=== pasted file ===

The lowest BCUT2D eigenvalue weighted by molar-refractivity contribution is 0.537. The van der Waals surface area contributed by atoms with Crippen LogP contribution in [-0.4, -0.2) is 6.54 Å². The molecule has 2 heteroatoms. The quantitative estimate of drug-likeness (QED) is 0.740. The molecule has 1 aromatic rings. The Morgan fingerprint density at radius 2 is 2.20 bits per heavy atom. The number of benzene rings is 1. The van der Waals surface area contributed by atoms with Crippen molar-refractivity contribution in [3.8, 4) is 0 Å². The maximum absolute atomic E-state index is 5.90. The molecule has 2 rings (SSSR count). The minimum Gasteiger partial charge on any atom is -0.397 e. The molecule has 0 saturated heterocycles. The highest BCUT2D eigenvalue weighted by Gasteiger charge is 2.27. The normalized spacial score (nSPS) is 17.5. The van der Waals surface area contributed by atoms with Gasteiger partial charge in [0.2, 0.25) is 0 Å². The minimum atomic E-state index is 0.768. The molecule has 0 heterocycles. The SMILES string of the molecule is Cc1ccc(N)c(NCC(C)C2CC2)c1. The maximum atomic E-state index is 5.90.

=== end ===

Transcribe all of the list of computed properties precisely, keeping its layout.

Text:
The lowest BCUT2D eigenvalue weighted by molar-refractivity contribution is 0.537. The van der Waals surface area contributed by atoms with Crippen LogP contribution in [-0.4, -0.2) is 6.54 Å². The molecule has 2 heteroatoms. The quantitative estimate of drug-likeness (QED) is 0.740. The molecule has 1 aromatic rings. The Morgan fingerprint density at radius 2 is 2.20 bits per heavy atom. The number of benzene rings is 1. The van der Waals surface area contributed by atoms with Crippen molar-refractivity contribution in [3.8, 4) is 0 Å². The maximum absolute atomic E-state index is 5.90. The molecule has 2 rings (SSSR count). The minimum Gasteiger partial charge on any atom is -0.397 e. The molecule has 0 saturated heterocycles. The highest BCUT2D eigenvalue weighted by Gasteiger charge is 2.27. The normalized spacial score (nSPS) is 17.5. The van der Waals surface area contributed by atoms with Gasteiger partial charge in [0.2, 0.25) is 0 Å². The minimum atomic E-state index is 0.768. The molecule has 0 heterocycles. The SMILES string of the molecule is Cc1ccc(N)c(NCC(C)C2CC2)c1. The maximum atomic E-state index is 5.90.